Wonder

Wonder

4.43 (397,928 ratings by Goodreads)
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Description

WONDER is the funny, sweet and incredibly moving story of Auggie Pullman. Born with a terrible facial abnormality, this shy, bright ten-year-old has been home-schooled by his parents for his whole life, in an attempt to protect him from the stares and cruelty of the outside world. Now, for the first time, Auggie is being sent to a real school - and he's dreading it. The thing is, Auggie's just an ordinary kid, with an extraordinary face. But can he convince his new classmates that he's just like them, underneath it all? Through the voices of Auggie, his big sister Via, and his new friends Jack and Summer, WONDER follows Auggie's journey through his first year at Beecher Prep. Frank, powerful, warm and often heart-breaking, WONDER is a book you'll read in one sitting, pass on to others, and remember long after the final page.show more

Product details

  • 9+
  • Paperback | 320 pages
  • 152 x 214 x 28mm | 381.02g
  • Vintage Publishing
  • The Bodley Head Ltd
  • London, United Kingdom
  • English
  • Trade Paperback
  • B+W chapter heads
  • 0370332296
  • 9780370332291
  • 37,330

Review quote

"Remarkable . . . It has the power to move hearts and change minds" * Guardian * "Incredibly charming, brutal and brilliant" * Observer * "It wreaks emotional havoc . . . To finish it with a firm resolve to be a better person - well, you can't ask much more of any book than that" * Independent * "When the kids have finished with this, the adults will want to read it. Everybody should" * Financial Times * "Awesome . . . So authentic you'll swear a kid wrote the book. And yes, that's a good thing" * Glamour *show more

About R. J. Palacio

R. J. Palacio lives in New York City with her family and a black dog called Bear. Her critically acclaimed debut novel, WONDER, has sold 5 million copies worldwide.show more

Back cover copy

Don't judge a boy by his face. August Pullman wants to be an ordinary ten-year-old. He does ordinary things. He eats ice cream. He plays on his Xbox. He feels ordinary - inside. But Auggie is far from ordinary. Ordinary kids don't make other ordinary kids run away screaming in playgrounds. Ordinary kids don't get stared at wherever they go. Born with a terrible facial abnormality, Auggie has been home-schooled by his parents his whole life, in an attempt to protect him from the cruelty of the outside world. Now, for the first time, he's being sent to a real school - and he's dreading it. All he wants is to be accepted - but can he convince his new classmates that he's just like them, underneath it all? Narrated by Auggie and the people are around him whose lives he touches forever, WONDER is an funny, frank, astonishingly moving debut to read in one sitting, pass on to others, and remember long after the final page.show more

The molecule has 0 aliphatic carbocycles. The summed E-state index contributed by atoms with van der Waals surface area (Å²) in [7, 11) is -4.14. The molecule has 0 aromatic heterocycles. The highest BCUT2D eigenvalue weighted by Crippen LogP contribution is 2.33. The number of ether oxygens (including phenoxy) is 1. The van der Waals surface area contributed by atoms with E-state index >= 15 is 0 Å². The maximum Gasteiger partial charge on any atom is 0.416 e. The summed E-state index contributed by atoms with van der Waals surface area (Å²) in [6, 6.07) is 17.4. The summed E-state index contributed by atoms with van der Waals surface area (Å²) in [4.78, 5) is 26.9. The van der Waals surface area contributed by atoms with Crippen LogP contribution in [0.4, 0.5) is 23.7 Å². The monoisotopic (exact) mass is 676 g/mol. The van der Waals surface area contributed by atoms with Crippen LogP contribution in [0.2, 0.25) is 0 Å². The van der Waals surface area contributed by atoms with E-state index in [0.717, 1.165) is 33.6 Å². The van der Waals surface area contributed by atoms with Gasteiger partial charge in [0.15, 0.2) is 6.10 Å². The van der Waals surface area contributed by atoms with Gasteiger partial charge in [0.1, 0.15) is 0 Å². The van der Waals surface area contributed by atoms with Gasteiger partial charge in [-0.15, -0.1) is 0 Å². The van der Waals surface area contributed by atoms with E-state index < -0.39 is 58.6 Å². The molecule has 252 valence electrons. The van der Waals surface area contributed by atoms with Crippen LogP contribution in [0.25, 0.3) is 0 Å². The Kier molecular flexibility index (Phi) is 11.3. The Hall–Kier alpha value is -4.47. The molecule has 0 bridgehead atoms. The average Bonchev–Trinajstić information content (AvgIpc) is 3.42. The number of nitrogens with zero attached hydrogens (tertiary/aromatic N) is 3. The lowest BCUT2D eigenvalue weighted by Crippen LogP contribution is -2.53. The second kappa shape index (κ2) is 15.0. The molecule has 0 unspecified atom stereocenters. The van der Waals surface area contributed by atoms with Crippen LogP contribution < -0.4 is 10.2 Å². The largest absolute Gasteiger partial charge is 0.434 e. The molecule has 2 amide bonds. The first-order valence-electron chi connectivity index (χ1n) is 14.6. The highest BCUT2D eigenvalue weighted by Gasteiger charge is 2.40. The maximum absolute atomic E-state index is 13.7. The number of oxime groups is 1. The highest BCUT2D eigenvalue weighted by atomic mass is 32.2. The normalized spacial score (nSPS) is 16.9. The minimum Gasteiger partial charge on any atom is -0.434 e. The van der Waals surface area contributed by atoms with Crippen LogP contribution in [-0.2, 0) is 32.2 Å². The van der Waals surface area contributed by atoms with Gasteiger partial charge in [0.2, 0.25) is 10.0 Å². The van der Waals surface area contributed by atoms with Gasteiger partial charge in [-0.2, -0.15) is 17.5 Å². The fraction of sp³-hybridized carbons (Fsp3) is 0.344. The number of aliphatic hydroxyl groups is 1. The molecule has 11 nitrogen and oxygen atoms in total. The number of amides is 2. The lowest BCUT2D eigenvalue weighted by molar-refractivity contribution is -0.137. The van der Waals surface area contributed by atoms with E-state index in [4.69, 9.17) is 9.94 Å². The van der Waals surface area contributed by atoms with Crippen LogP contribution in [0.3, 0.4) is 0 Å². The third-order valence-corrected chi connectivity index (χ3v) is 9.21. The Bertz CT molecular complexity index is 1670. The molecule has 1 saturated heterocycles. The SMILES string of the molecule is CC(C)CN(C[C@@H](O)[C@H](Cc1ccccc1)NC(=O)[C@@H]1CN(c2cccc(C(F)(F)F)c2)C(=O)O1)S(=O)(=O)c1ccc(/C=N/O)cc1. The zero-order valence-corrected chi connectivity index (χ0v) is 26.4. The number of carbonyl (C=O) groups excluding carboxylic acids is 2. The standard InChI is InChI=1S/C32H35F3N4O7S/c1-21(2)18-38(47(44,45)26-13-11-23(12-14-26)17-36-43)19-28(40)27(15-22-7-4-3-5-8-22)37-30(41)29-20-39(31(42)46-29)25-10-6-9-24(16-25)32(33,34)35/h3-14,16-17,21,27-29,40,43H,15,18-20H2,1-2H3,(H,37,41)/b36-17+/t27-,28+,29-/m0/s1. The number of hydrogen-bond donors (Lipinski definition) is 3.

Rating details

397,928 ratings
4.43 out of 5 stars
5 60% (237,749)
4 28% (111,212)
3 9% (36,124)
2 2% (8,185)
1 1% (4,658)

Our customer reviews

This promising story failed to deliver what I felt it could have, dealing, as it was, with a hard-hitting and edgy subject. August, a severely deformed student (in a society that so worships beauty) enters school for the first time, and faces some of the reactions one might expect under these circumstances. The problems I had with the story were: - The story is told by August, his sister Via, his friend Jack, and Via's boyfriend Justin, yet the characters' voices were all very similar. - The characters were largely one-dimensional and this detracted from the emotional impact that more realistic portrayals could have achieved. - August's parents were practically saints. - The dialogue often did not ring true. - Some happenings were too bizarre to be believable. For example, the school principal sends an email to parents of a child who has been assaulted, and in this message he launches into character praise of the responsible child. - The ending tied everything up far too neatly. The biggest problem I had with the story structure was the way conflicts were almost glossed over. There was far too little shown of what August (and even Jack) went through during periods of adversity and shunning. This was a significant missed opportunity. In my opinion, a story that is meant to offer an honest depiction of life as a deformed child owes more to the reader than pat resolutions on all fronts, with the lone remaining bad guy neatly removed, and everyone else living happily ever after. Despite all of that, I did enjoy much about "Wonder" and was entertained enough to read through to the end. Younger readers will undoubtedly find far less to fault in this story, and may well benefit from seeing the world through the experiences of someone like August. If it can help make young readers into kinder, more thoughtful people, then all of this book's shortcomings can be easily forgiven.show more
by Valerie Sherrard
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